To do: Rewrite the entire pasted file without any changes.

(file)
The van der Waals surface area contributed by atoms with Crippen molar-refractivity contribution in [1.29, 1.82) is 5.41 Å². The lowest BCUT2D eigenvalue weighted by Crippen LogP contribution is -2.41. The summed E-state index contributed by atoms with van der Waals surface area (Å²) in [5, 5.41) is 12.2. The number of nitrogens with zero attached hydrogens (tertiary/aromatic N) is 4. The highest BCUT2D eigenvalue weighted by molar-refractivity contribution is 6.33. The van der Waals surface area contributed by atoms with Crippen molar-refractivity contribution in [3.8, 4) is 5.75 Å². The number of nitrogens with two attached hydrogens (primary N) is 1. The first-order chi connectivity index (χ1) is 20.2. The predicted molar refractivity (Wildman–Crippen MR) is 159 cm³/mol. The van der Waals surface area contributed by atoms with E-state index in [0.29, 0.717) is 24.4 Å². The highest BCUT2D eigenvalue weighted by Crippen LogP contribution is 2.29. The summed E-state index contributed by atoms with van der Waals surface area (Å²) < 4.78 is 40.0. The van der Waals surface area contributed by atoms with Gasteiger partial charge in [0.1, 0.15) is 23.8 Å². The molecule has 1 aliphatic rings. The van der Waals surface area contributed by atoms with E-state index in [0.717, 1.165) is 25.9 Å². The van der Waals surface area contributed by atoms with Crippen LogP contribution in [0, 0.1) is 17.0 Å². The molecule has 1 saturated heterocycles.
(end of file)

The van der Waals surface area contributed by atoms with Crippen molar-refractivity contribution in [1.29, 1.82) is 5.41 Å². The lowest BCUT2D eigenvalue weighted by Crippen LogP contribution is -2.41. The summed E-state index contributed by atoms with van der Waals surface area (Å²) in [5, 5.41) is 12.2. The number of nitrogens with zero attached hydrogens (tertiary/aromatic N) is 4. The highest BCUT2D eigenvalue weighted by molar-refractivity contribution is 6.33. The van der Waals surface area contributed by atoms with Crippen molar-refractivity contribution in [3.8, 4) is 5.75 Å². The number of nitrogens with two attached hydrogens (primary N) is 1. The first-order chi connectivity index (χ1) is 20.2. The predicted molar refractivity (Wildman–Crippen MR) is 159 cm³/mol. The van der Waals surface area contributed by atoms with E-state index in [0.29, 0.717) is 24.4 Å². The highest BCUT2D eigenvalue weighted by Crippen LogP contribution is 2.29. The summed E-state index contributed by atoms with van der Waals surface area (Å²) < 4.78 is 40.0. The van der Waals surface area contributed by atoms with Gasteiger partial charge in [0.1, 0.15) is 23.8 Å². The molecule has 1 aliphatic rings. The van der Waals surface area contributed by atoms with E-state index in [0.717, 1.165) is 25.9 Å². The van der Waals surface area contributed by atoms with Crippen LogP contribution in [0, 0.1) is 17.0 Å². The molecule has 1 saturated heterocycles.